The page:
Saturday | April 05, 2003
Our Man in Baghdad
I came across this in the Washington Post earlier this week:
Pentagon, State Spar On Team to Run Iraq
Secretary of Defense Donald H. Rumsfeld has rejected a team of officials proposed by the State Department to help run postwar Iraq in what sources described as an effort to ensure the Pentagon controls every aspect of reconstructing the country and forming a new government.
While vetoing the group of eight current and former State Department officials, including several ambassadors to Arab states, the Pentagon's top civilian leadership has planned prominent roles in the postwar administration for former CIA director R. James Woolsey and others who have long supported the idea of replacing Iraq's government, according to sources close to the issue.
But what really caught my eye was this paragraph:
By interagency agreement, portfolios such as education and trade were to be filled by the State Department, with the Pentagon choosing the "civilian advisers" for other departments. Sources said that Walter Slocum, who served as undersecretary of defense during the Clinton administration, has been penciled in for the Iraqi defense ministry. Slocum declined to comment last night.
As it turns out, I know Walt Slocum -- in the sense that I've actually sat down a few times and talked with him face to face. I even bought him lunch once, many years ago.
So why am I dropping his name here? Not to overinflate my own importance, believe me. I knew Walt back when he was a lawyer, representing foundations and other nonprofit organizations that had tax problems with the IRS. It was during one of the many low points in my journalistic career, and I was just an insignificant little reporter covering the IRS for a small, special-interest newspaper -- what they call a "trade" in the trade. And Walt was a source, of sorts.
At the time, Slocum was in GOP-enforced exile from his real profession: national security bureaucrat. He was a mid-level official in the Carter Administration (Defense or State, I can't remember which) who returned to government under Clinton and rose -- as the Post story notes -- to become Undersecretary of Defense. I lost track of him after that.
Now I have no idea why Wolfowitz picked Slocum, a Democrat and a Clinton appointee, to run the Ministry of Defense in our new Protectorate of Iraq. Some byzantine convolution of Beltway politics, I suppose. But just the thought of Walt as the de facto defense czar of the new! and improved! Iraq made me laugh out loud.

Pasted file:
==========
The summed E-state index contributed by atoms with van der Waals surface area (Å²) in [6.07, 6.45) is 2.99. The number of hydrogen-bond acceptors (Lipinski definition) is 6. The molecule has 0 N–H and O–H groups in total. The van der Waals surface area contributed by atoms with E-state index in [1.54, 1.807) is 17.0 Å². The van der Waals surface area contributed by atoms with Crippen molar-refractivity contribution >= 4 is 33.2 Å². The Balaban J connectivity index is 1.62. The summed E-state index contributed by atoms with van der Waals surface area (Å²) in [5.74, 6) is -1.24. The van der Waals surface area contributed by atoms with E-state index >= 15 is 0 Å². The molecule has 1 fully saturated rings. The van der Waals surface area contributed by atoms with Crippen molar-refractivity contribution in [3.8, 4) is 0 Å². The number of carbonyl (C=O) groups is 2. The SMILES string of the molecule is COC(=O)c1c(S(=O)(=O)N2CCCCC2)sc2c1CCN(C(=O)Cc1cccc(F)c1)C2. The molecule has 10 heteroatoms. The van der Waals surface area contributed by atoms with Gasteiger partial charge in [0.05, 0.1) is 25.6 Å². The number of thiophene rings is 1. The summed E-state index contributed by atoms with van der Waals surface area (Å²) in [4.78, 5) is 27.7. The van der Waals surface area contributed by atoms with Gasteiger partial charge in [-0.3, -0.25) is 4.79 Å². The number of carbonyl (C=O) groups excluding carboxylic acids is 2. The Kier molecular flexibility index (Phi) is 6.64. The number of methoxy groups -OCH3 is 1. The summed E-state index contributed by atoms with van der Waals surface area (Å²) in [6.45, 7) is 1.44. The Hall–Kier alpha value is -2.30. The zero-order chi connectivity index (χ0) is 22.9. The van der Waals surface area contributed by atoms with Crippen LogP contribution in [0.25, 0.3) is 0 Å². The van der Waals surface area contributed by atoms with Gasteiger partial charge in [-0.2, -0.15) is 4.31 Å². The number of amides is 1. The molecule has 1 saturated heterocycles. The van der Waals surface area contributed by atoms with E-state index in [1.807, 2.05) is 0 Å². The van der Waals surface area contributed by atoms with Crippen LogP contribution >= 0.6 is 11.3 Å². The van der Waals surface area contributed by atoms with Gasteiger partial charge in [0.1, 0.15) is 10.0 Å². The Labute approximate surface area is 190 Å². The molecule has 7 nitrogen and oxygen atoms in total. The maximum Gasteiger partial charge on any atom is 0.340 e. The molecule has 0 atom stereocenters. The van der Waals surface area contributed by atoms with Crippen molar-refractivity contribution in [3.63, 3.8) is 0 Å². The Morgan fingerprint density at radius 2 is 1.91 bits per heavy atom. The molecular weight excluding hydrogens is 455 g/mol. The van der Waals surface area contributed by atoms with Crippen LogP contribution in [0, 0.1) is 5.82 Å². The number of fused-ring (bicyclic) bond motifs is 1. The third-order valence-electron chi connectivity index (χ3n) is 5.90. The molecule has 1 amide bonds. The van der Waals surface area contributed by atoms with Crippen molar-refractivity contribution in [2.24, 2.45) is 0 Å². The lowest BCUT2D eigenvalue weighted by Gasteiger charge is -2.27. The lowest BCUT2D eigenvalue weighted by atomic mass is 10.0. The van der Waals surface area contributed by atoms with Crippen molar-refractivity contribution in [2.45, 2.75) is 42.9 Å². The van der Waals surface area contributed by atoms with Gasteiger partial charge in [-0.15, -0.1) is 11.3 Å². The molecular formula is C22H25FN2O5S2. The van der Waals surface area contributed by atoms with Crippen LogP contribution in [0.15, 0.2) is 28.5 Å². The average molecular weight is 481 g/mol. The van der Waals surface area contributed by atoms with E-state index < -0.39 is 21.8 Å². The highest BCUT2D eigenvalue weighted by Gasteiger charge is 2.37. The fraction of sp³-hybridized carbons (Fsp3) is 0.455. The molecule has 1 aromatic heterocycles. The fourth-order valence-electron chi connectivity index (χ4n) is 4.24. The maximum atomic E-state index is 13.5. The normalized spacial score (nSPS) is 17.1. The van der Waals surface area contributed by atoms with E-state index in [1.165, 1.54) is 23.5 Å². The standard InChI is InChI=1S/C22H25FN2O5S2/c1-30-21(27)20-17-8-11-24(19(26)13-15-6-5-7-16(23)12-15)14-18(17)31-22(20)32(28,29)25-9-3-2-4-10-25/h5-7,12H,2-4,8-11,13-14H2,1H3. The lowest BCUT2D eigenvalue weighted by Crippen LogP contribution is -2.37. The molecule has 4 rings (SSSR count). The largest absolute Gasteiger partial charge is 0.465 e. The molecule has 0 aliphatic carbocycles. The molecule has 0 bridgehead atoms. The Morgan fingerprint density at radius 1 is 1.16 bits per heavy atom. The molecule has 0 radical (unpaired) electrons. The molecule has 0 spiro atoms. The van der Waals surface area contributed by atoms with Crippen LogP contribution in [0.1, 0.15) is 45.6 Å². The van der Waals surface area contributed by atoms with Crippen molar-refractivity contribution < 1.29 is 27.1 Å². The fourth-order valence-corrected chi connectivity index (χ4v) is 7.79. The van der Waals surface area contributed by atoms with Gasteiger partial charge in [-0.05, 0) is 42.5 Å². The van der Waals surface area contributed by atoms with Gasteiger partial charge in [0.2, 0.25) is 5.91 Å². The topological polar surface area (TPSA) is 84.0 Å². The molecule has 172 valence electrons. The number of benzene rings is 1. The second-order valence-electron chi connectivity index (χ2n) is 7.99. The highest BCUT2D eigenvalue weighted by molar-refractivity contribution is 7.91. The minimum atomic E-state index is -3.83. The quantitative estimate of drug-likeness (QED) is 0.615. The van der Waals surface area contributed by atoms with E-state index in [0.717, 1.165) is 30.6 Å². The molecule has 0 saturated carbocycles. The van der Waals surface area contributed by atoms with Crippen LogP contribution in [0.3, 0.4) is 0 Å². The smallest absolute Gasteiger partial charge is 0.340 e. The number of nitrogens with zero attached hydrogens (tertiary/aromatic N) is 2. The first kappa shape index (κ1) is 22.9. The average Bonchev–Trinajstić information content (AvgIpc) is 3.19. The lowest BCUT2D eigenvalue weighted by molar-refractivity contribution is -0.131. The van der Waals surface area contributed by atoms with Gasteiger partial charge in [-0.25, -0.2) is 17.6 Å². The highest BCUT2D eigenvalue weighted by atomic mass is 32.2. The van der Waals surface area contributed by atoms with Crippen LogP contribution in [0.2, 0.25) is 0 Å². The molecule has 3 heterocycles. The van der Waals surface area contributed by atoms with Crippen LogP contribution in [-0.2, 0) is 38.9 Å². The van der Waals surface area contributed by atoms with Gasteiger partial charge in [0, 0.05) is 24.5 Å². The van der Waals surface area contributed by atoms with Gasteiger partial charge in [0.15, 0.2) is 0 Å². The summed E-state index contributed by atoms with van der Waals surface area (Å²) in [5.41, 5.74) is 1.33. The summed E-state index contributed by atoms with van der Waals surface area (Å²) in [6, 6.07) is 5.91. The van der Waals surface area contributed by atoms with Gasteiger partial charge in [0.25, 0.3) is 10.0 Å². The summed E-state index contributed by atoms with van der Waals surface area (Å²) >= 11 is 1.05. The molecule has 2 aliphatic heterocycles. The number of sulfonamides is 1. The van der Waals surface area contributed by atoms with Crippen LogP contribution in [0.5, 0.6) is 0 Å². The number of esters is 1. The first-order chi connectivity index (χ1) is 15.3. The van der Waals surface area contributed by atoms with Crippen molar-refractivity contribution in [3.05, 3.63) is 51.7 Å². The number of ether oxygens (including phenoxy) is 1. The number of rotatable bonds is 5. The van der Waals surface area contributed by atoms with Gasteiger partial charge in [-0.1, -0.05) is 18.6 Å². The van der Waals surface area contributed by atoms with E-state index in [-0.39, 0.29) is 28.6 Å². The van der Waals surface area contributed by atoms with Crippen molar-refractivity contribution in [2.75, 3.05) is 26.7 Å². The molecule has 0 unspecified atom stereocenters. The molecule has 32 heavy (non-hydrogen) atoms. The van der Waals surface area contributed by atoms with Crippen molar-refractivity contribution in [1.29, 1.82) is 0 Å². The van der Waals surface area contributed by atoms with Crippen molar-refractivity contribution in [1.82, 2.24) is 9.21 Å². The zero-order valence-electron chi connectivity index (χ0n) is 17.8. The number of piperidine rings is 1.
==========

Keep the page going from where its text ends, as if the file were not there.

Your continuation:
Don't get me wrong: I don't have anything against Walt. He's a very nice, very polite gentleman who happens to bear a striking resemblance to Buster Keaton, the silent movie star. As I recall, he liked to spend part of the summer with his family in the north of Italy, where he has (or had) a small villa. Walt's very knowledgeable about the law and history and Italian cuisine, and he wears (or wore) nicely tailored, conservative gray suits. Ivy League all the way.
If I were a nonprofit hospital, and I wanted to convince the IRS that leasing space to a group of doctors for their for-profit oncology clinic was NOT subject to the unrelated business income tax, I'd pick Walt.
If I were the Secretary of Defense, and I wanted to reorganize the Office of Defense Procurement to streamline the process for ordering office supplies for the Pentagon's satellite facilities, I'd pick Walt.
But if I wanted someone to be an American proconsul in a fractured Middle Eastern country teeming with political factions, religious sects and ethnic groups who all hate each other, devastated by years of war and economic sanctions, and brutally repressed by decades of totalitarian dictatorship . . . well, let's just say Walt wouldn't be on my short list.
Which means what?
That the Wolfowitz gang is absolutely clueless about what they are getting into? Possibly.
That the gang plans to keep a particularly tight grip on the Iraqi Ministry of Defense, and needs to have a pliable front man (preferably a Democrat) on the ground to take the flack? Perhaps.
That Walt Slocum needs to run, not walk, to the nearest telephone and tell Wolfowitz he's withdrawing his name from consideration? Definitely.
Because it's a long way from Iraq to the north of Italy, and it's hard to get good prosciuto in Baghdad. And the drycleaning? Well, don't even ask.
BillmonPosted April 05, 2003 12:43 PM | Comments (24)